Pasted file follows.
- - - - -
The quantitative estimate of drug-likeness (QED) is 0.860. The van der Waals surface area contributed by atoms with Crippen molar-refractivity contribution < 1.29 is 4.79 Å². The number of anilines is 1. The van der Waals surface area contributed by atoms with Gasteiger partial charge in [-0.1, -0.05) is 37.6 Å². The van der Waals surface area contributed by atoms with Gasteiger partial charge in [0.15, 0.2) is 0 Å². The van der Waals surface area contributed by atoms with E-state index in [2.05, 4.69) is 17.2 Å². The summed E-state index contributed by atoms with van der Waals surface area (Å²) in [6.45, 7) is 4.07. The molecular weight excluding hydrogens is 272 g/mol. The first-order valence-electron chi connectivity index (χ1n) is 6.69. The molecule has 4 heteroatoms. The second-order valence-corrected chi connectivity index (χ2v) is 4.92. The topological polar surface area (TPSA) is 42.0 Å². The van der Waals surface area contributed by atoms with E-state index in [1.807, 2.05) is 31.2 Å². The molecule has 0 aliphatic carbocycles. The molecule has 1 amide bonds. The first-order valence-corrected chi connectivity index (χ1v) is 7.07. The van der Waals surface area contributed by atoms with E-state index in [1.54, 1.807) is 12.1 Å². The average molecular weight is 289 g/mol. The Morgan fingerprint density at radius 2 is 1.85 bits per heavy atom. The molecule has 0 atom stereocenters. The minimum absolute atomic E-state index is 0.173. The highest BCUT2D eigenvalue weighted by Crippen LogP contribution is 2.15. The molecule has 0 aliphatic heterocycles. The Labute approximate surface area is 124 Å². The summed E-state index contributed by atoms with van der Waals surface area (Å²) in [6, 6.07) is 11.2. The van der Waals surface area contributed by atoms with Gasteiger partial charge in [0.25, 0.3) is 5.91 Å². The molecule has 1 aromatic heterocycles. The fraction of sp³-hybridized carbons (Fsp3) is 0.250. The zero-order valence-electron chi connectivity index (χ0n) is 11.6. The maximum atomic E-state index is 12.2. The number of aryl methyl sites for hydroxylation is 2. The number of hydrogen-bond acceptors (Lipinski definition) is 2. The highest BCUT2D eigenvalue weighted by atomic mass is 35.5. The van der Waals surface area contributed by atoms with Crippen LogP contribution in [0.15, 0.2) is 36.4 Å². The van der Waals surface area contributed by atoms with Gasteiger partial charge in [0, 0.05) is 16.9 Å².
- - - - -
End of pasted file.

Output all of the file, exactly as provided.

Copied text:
The quantitative estimate of drug-likeness (QED) is 0.860. The van der Waals surface area contributed by atoms with Crippen molar-refractivity contribution < 1.29 is 4.79 Å². The number of anilines is 1. The van der Waals surface area contributed by atoms with Gasteiger partial charge in [-0.1, -0.05) is 37.6 Å². The van der Waals surface area contributed by atoms with Gasteiger partial charge in [0.15, 0.2) is 0 Å². The van der Waals surface area contributed by atoms with E-state index in [2.05, 4.69) is 17.2 Å². The summed E-state index contributed by atoms with van der Waals surface area (Å²) in [6.45, 7) is 4.07. The molecular weight excluding hydrogens is 272 g/mol. The first-order valence-electron chi connectivity index (χ1n) is 6.69. The molecule has 4 heteroatoms. The second-order valence-corrected chi connectivity index (χ2v) is 4.92. The topological polar surface area (TPSA) is 42.0 Å². The van der Waals surface area contributed by atoms with E-state index in [1.807, 2.05) is 31.2 Å². The molecule has 0 aliphatic carbocycles. The molecule has 1 amide bonds. The first-order valence-corrected chi connectivity index (χ1v) is 7.07. The van der Waals surface area contributed by atoms with E-state index in [1.54, 1.807) is 12.1 Å². The average molecular weight is 289 g/mol. The Morgan fingerprint density at radius 2 is 1.85 bits per heavy atom. The molecule has 0 atom stereocenters. The minimum absolute atomic E-state index is 0.173. The highest BCUT2D eigenvalue weighted by Crippen LogP contribution is 2.15. The molecule has 0 aliphatic heterocycles. The Labute approximate surface area is 124 Å². The summed E-state index contributed by atoms with van der Waals surface area (Å²) in [6, 6.07) is 11.2. The van der Waals surface area contributed by atoms with Gasteiger partial charge in [0.25, 0.3) is 5.91 Å². The molecule has 1 aromatic heterocycles. The fraction of sp³-hybridized carbons (Fsp3) is 0.250. The zero-order valence-electron chi connectivity index (χ0n) is 11.6. The maximum atomic E-state index is 12.2. The number of aryl methyl sites for hydroxylation is 2. The number of hydrogen-bond acceptors (Lipinski definition) is 2. The highest BCUT2D eigenvalue weighted by atomic mass is 35.5. The van der Waals surface area contributed by atoms with Crippen LogP contribution in [0.15, 0.2) is 36.4 Å². The van der Waals surface area contributed by atoms with Gasteiger partial charge in [0, 0.05) is 16.9 Å².